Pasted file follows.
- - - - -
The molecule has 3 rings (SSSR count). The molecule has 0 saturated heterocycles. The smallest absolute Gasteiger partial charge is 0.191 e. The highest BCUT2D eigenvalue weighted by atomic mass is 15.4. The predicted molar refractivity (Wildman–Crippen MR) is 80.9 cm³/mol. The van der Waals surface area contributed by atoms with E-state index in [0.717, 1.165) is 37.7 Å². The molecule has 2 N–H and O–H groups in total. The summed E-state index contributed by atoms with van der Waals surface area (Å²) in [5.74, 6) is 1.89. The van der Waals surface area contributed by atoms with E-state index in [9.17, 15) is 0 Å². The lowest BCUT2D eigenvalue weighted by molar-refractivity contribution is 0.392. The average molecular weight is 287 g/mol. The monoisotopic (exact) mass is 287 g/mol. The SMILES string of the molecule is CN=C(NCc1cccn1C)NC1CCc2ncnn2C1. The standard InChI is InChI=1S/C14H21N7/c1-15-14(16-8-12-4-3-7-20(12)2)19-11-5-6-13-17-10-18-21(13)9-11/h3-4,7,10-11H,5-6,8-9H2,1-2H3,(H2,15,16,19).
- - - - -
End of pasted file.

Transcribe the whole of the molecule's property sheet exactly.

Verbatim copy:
The molecule has 3 rings (SSSR count). The molecule has 0 saturated heterocycles. The smallest absolute Gasteiger partial charge is 0.191 e. The highest BCUT2D eigenvalue weighted by atomic mass is 15.4. The predicted molar refractivity (Wildman–Crippen MR) is 80.9 cm³/mol. The van der Waals surface area contributed by atoms with E-state index in [0.717, 1.165) is 37.7 Å². The molecule has 2 N–H and O–H groups in total. The summed E-state index contributed by atoms with van der Waals surface area (Å²) in [5.74, 6) is 1.89. The van der Waals surface area contributed by atoms with E-state index in [9.17, 15) is 0 Å². The lowest BCUT2D eigenvalue weighted by molar-refractivity contribution is 0.392. The average molecular weight is 287 g/mol. The monoisotopic (exact) mass is 287 g/mol. The SMILES string of the molecule is CN=C(NCc1cccn1C)NC1CCc2ncnn2C1. The standard InChI is InChI=1S/C14H21N7/c1-15-14(16-8-12-4-3-7-20(12)2)19-11-5-6-13-17-10-18-21(13)9-11/h3-4,7,10-11H,5-6,8-9H2,1-2H3,(H2,15,16,19).